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The Gift Of Fire / On The Head Of A Pin
Walter Mosley
Tor, 288 pages

The Gift Of Fire / On The Head Of A Pin
Walter Mosley
Walter Mosley is the author of more than 37 critically acclaimed books, including the major bestselling mystery series featuring Easy Rawlins. His work has been translated into 23 languages. His short fiction has been widely published, and his nonfiction has appeared in The New York Times Magazine and The Nation, among other publications. He is the winner of numerous awards, including an O. Henry Award, a Grammy and PEN America's Lifetime Achievement Award. He lives in New York City.

Walter Mosley Website
ISFDB Bibliography

Past Feature Reviews
A review by Greg L. Johnson

There are two tales here, two stories of personal struggles and world-changing, mind-altering discoveries. There are myths to be shattered, legends waiting to be born, and lives ready to be changed. In two relatively short novels published in one volume, Walter Mosley manages to unite the grandness of myth with the reality of everyday life, and the good news is that his characters, and possibly the world, are better for it.

Walter Mosley is probably best known for his series of mysteries featuring private detective Easy Rawlins, but he has also written in other genres, science fiction included. Like his mysteries, Mosley's science fiction is often concerned with the state of race relations in America, and those concerns are reflected in The Gift Of Fire and On The Head Of A Pin. For the characters in these stories, though, life is about to present them with even bigger issues.

It starts right away at the beginning of The Gift Of Fire when Prometheus breaks free of his chains. Fleeing to Earth, he discovers that mankind has used, and too often abused, the gift he first gave them. What's needed is Prometheus' second gift, and his search for the right recipient leads him to the streets and neighborhoods of south Los Angeles. That's where he meets Nosome Blane and a cast of characters whose lives have been twisted and stunted by factors often beyond their control. We learn their stories on an intimate level, and watch as Prometheus and his chosen followers attempt a revolution of the mind and spirit. It sounds portentous, and could be, but Mosley tells his story in language that is deceptively plain and straight-forward, managing to be both down-to-earth realistic and cosmically grand at the same time. It's the stuff that myths and legends are made of, connecting human lives to universal truths.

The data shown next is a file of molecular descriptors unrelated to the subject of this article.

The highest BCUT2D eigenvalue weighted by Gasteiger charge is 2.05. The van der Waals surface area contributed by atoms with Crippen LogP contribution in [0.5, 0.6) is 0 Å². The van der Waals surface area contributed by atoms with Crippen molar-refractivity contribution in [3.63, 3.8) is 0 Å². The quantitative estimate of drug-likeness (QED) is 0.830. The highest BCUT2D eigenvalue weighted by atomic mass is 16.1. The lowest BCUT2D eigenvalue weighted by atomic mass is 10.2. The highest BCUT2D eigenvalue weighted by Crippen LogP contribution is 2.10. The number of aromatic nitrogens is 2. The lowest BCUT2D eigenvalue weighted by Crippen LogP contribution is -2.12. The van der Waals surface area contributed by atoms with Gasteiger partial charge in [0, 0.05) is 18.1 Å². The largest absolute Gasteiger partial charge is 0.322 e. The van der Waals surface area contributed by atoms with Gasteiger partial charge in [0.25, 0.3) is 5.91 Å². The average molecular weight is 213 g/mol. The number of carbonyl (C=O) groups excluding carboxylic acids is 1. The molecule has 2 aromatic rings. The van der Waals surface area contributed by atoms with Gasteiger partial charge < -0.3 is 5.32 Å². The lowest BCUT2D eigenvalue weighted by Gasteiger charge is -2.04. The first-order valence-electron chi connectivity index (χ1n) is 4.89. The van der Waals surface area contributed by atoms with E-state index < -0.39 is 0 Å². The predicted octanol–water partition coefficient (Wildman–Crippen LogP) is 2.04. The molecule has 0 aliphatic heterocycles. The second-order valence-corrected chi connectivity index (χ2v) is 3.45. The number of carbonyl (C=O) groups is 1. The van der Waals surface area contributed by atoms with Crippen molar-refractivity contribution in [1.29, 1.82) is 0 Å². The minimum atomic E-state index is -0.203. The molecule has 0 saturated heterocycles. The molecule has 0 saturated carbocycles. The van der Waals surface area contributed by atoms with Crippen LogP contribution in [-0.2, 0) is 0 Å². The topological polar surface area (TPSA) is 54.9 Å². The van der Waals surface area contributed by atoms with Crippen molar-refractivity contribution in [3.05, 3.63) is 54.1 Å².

The same thing happens in On The Head Of A Pin. Joshua Winterland is the in-house historian at Jennings-Tremont Enterprises, a tech firm that is seeking to develop a virtual reality system that is indistinguishable from reality itself. What they get is a screen that somehow can connect the viewer to other consciousness throughout space and time. Joshua is the best at this, and while exploring, he meets a woman from an apocalyptic future, and falls in love.

But the technology is unknown, powerful, and dangerous. The government becomes involved, and personal relationships between Joshua and his co-workers come to the forefront as conflicts arise. In the midst of all the human emotion, Joshua is receiving a vision of the future that is awesome, and terrifying. What he does with it sets him apart from everyone else involved, as Joshua attempts to deal with the consequences of new and dangerous knowledge.

That's a dilemma Prometheus himself would appreciate. A Gift Of Fire and On The Head Of A Pin connect the trials and tribulations of daily life with a grander vision, that of an existential enlightenment in Gift and a vision of the future in Pin. These stories are modern morality plays, and in each we watch fairly ordinary people rise above their problems and their past. That such a thing can be done is the message, and it's one worth savoring in these days where gloom and doom are all the rage.

Copyright © 2012 by Greg L. Johnson

Reviewer Greg L Johnson has yet to meet any wandering Titans while walking the streets of Minneapolis. Greg's reviews have appeared in publications ranging from The Minneapolis Star-Tribune to the The New York Review of Science Fiction.

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